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Self-Validating Point-Level Sensors Can Save Thousands

Roof of silo at fly-ash processing plant

Ever overfilled a silo or bin? Many have. The costs associated with material spills resulting from overfilled bins can be substantial. What is the cause of overfilling a vessel? If a primary root cause of overfilled bins and silos can be identified and treated, companies will benefit by reducing their expenses, enhancing productivity and safety, and even improving the environment. Self-validating point-level sensors are tools that can be used to eliminate preventable overfilling.

The Problem

Most bulk-solids processors that have material contained in silos or bins use a high-level monitor (also known as a bin-level indicator) to control the filling operation. This type of device is considered a point-level sensor in that it monitors the presence and absence of material at a predetermined point. In this case, the predetermined point is a high level. Typically the switch-contact output of the high-level indicator is connected to a receiving device to indicate the high-level condition, or tied into the vessel-filling system to indicate that filling should cease or to automatically shut down the fill process.

There are several technologies that may be used for point-level monitoring. The most commonly used technology for general powder- and bulk-solids point-level monitoring is the rotary paddle. The rotary-paddle operation is quite simple and reliable. The unit is installed through the wall of a vessel so that the paddle protrudes into it. A small electric motor inside the unit’s enclosure drives the paddle (inside the vessel) that is connected to the output shaft of the unit. The paddle will rotate freely in the absence of material at the point of installation in the vessel.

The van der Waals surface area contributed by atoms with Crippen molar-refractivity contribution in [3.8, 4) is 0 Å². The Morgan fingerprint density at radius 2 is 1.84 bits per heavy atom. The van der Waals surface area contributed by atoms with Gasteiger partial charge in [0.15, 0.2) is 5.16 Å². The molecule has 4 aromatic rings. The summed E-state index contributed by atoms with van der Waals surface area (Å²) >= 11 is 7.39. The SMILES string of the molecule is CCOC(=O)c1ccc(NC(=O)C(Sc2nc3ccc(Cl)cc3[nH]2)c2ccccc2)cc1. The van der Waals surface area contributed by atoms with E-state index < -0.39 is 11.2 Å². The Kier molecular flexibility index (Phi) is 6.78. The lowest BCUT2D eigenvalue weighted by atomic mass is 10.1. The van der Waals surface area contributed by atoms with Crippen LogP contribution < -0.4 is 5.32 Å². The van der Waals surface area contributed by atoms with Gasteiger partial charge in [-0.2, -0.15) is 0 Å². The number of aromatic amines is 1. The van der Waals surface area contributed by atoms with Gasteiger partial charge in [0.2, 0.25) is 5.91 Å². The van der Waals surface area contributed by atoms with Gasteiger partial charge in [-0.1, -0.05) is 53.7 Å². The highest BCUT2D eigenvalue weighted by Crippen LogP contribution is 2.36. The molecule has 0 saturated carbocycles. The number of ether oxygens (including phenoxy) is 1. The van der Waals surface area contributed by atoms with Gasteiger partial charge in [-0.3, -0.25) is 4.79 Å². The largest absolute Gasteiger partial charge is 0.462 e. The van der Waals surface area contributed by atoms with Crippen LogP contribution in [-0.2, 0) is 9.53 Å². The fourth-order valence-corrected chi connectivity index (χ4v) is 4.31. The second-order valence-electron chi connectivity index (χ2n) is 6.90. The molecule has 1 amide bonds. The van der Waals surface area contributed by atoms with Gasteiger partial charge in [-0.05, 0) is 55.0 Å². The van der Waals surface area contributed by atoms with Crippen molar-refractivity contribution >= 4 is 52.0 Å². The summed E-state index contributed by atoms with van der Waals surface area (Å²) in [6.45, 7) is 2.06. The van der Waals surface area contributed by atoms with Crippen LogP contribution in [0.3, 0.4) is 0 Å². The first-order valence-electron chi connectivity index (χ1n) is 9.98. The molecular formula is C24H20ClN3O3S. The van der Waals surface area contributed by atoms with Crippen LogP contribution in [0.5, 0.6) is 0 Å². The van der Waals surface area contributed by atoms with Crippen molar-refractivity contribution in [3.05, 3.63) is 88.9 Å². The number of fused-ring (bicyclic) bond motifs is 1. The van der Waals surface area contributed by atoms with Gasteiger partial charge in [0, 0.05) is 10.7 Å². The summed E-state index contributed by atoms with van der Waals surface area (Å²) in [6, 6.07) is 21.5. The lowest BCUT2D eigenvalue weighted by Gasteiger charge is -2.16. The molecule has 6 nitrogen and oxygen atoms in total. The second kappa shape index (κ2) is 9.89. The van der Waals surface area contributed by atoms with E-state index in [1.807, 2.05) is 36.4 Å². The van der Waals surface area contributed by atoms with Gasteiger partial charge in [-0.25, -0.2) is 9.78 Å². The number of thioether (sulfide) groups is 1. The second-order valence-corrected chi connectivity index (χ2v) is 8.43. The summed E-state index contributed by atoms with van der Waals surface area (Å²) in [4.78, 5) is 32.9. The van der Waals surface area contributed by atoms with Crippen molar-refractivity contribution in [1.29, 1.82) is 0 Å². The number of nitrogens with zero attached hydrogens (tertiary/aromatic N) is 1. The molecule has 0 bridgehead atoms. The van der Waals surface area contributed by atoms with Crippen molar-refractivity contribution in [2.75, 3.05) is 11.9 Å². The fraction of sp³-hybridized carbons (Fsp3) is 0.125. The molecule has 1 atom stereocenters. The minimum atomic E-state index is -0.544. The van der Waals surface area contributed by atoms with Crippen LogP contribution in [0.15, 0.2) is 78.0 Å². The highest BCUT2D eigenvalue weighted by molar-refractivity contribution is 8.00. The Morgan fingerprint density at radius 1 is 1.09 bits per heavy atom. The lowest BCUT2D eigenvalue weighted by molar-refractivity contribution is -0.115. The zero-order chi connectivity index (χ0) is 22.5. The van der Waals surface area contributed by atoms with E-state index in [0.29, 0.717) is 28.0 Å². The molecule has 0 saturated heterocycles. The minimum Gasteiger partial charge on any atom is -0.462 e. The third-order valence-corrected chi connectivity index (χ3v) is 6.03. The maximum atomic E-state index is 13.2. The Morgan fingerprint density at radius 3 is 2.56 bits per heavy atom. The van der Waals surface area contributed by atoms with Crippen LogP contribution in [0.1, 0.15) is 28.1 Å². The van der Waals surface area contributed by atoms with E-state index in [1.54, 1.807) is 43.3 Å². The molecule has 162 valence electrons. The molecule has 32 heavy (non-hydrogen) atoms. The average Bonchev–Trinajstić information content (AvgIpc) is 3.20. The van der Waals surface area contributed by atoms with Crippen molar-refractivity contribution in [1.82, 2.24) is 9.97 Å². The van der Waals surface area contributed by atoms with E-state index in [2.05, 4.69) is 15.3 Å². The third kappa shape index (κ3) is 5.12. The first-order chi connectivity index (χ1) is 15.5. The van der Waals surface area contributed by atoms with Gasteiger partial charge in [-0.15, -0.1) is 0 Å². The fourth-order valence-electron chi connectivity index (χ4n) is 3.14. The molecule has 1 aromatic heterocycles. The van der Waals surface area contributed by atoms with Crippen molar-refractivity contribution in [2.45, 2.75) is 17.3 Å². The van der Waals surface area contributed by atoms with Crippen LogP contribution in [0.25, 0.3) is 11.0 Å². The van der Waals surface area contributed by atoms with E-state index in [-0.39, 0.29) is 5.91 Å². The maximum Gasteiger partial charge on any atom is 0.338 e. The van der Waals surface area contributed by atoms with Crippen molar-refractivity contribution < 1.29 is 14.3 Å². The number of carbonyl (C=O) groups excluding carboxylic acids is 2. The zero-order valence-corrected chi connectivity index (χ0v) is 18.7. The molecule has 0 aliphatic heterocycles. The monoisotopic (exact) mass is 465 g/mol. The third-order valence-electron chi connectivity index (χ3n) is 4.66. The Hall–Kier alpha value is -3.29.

When the paddle in the bin is impeded by material, the motor inside the enclosure rotates and triggers two switches. The first switch provides SPDT (one normally open and one normally closed) contact action that is available to control the filling system or an alarm circuit. The second switch is also SPDT and is used to cut the power to the drive motor, thereby preventing a locked rotor condition when material impedes the paddle and extending the life of the motor. When the material level in the vessel drops away from the paddle, a tension spring returns the motor to its original running position to reactivate the unit, and the switches return to their condition without material present.